San Francisco Landmarks
When the The Bauer & Schweitzer Malting Company was designated a San Francisco landmark in 1981, it was the last brewing and malting operation remaining in North Beach, the last barrel malting factory west of the Mississippi, and one of only three such operations remaining within the United States.
Historically, North Beach had been residential mixed with some industry and a number of waterfront-centered enterprises. Brewing and malting were important industries. The site had been continuously occupied by brewers and maltsters since the Lyon Brewery occupied the 500 block of Chestnut in 1867.
In 1884, the Lyon Brewery was replaced by the Empire Malt House, operated by John Bauer and Joseph Schweitzer. In 1906, the Empire Malt House was renovated for Bauer and Schweitzer with equipment based on French designs from the 1860's. Following these renovations, the building was almost totally destroyed in the 1906 Earthquake and Fire. Reconstruction using reinforced concrete was completed in 1908.
Adapted from San Francisco Planning Commission Resolution 8865, 5 March 1981.
For the next twenty years, it was sometimes rented, often vacant. For a while, it was a television studio for the series Nash Bridges.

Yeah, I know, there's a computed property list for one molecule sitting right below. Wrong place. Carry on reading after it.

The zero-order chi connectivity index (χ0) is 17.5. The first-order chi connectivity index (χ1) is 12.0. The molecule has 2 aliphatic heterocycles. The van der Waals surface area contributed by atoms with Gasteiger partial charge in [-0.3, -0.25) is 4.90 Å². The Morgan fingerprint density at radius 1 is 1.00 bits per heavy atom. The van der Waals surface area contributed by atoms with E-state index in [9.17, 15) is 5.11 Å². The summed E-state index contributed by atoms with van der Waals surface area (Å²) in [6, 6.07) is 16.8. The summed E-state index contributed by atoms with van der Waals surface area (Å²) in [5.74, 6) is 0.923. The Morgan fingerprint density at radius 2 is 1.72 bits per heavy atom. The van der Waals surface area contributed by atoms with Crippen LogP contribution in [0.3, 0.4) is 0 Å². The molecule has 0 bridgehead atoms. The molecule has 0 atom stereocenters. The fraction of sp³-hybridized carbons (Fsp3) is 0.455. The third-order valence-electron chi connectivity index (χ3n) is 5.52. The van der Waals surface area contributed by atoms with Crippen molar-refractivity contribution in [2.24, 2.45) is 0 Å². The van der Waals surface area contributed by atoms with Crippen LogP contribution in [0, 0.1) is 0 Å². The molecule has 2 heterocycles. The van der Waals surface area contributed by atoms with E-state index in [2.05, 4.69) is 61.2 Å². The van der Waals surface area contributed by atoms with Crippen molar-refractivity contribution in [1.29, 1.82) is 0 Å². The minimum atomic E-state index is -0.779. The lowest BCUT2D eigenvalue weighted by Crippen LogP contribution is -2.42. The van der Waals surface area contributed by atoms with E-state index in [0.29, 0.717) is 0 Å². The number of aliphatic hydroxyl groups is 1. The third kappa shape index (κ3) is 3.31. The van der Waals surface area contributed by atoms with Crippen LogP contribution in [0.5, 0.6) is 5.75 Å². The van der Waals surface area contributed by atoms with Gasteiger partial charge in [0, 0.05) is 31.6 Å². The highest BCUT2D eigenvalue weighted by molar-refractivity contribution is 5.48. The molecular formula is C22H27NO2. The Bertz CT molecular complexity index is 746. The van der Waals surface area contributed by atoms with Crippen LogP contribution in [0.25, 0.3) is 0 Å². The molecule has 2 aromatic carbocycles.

At the beginning of the 21st century, the building was converted into condominiums named North Beach Malt House.
Angelica Pence wrote of the conversion in the 15 June 2002 edition of the San Francisco Chronicle:
Unlike the malt house's original tenants, who worked long hours in the steamy factory when the San Francisco Bay stretched inland between Telegraph and Russian hills, those moving into the reincarnated malt house will do so amid luxury.
Many of the units boast quintessential San Francisco views, from the Transamerica Pyramid to the Golden Gate Bridge.
Echoes of the past are everywhere.
Canvas murals hand painted by French artist William du Pont (circa 1930) - depicting the beer-making process from field to brewery - that once hung inside the house's tasting room now grace the walls of two of the lobbies.
Landscape architect Cliff Lowe likewise salvaged much of the malting equipment to use in his geometric courtyard, including two of the factory's six original grain silos.
One of the six-story hollow structures serves as an echoing, cathedral-like passageway into the landmark's lobby, while a 45-degree-angled flume carries water to a basalt lava stone fountain Lowe designed to mimic a pile of grain.
At night, birch trees, magnolias, Japanese boxwood shrubs and other neatly assembled plantings are illuminated by eight stanchions that once were attached to 12-foot-high roasting drums. Lowe refurbished and painted the nautical-like stacks candy apple red to serve as light fixtures in the courtyard.
"You see the details in the nuances," [head architect Clay] Fry explained. "This is an old warehouse that we turned into homes. But you never forget that it was first a malt house."